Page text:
When it comes to trade, there is no free lunch. A lower US dollar helps US exporters. But, for the US – a net importer by a huge margin – it raises the price of imports.
So, it was really interesting to watch Treasury Secretary Mnuchin
step in it explain that a lower USD would be “beneficial to our trade imbalances” without mentioning the offsetting, and more troubling, inflation and interest rate repercussions.
If we didn’t have $21 trillion in debt (multiples of that off-book) in a rising interest rate environment, it probably wouldn’t matter. But, the CBO’s numbers, which assume 10-yr rates top out just over 3% (half the historical average), argue otherwise.
Mind you, I’m not complaining. I’ve been bearish on the USD for a very long time. In May 2017 [see: May 1 Update on US Dollar] we noted that DXY had broken below a long-term trend line and was susceptible to more downside.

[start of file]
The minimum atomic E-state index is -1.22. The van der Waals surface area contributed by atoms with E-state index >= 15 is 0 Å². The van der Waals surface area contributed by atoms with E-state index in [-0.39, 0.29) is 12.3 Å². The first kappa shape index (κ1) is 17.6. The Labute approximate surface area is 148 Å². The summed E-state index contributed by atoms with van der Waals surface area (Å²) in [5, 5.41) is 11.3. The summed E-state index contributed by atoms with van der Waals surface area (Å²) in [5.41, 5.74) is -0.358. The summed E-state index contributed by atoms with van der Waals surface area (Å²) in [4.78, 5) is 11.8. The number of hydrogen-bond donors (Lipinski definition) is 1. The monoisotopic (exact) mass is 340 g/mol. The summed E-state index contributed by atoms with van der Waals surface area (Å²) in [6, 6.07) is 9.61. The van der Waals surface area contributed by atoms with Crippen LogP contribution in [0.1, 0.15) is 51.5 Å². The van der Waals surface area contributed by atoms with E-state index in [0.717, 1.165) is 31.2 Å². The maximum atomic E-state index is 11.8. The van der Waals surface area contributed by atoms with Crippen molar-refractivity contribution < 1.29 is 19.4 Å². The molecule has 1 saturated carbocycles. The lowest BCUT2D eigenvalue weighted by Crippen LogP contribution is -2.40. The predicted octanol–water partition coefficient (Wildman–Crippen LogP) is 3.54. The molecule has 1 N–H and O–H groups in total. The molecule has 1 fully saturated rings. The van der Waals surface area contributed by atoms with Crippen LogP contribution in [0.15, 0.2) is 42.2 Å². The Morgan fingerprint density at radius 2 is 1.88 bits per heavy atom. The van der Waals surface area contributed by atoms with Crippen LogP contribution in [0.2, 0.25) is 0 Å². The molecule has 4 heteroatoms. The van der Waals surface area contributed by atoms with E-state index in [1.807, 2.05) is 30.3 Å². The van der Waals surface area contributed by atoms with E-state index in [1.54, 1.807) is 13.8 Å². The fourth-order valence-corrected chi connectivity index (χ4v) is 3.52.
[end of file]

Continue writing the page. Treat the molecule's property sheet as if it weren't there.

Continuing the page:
…if DXY drops through the SMA200 and the yellow TL, then we have some very obvious Fib targets including the .786 at 97.583, the .886 at 96.789 and the purple .618 where it intersects the purple channel midline at 96.465 in July or August. If the purple midline breaks down, the next major support isn’t until 91 in early September and 87-88 as early as the end of the year.
We’ve seen plenty of worrisome bumps along the way, with a couple of timely rallies in Q4 to support stocks. But, our charts have remained bearish even as the Fed, with its ineffectual rate hikes, struggled to argue otherwise [see: Will the FOMC Minutes Save the Dollar?]
DXY just tagged our 87-88 target, reaching 88.438 moments ago with its eye on the rising purple channel bottom around 87.423.As we discussed in yesterday’s updates on EURUSD and USDJPY, the big question is what now? The charts offer a compelling answer.
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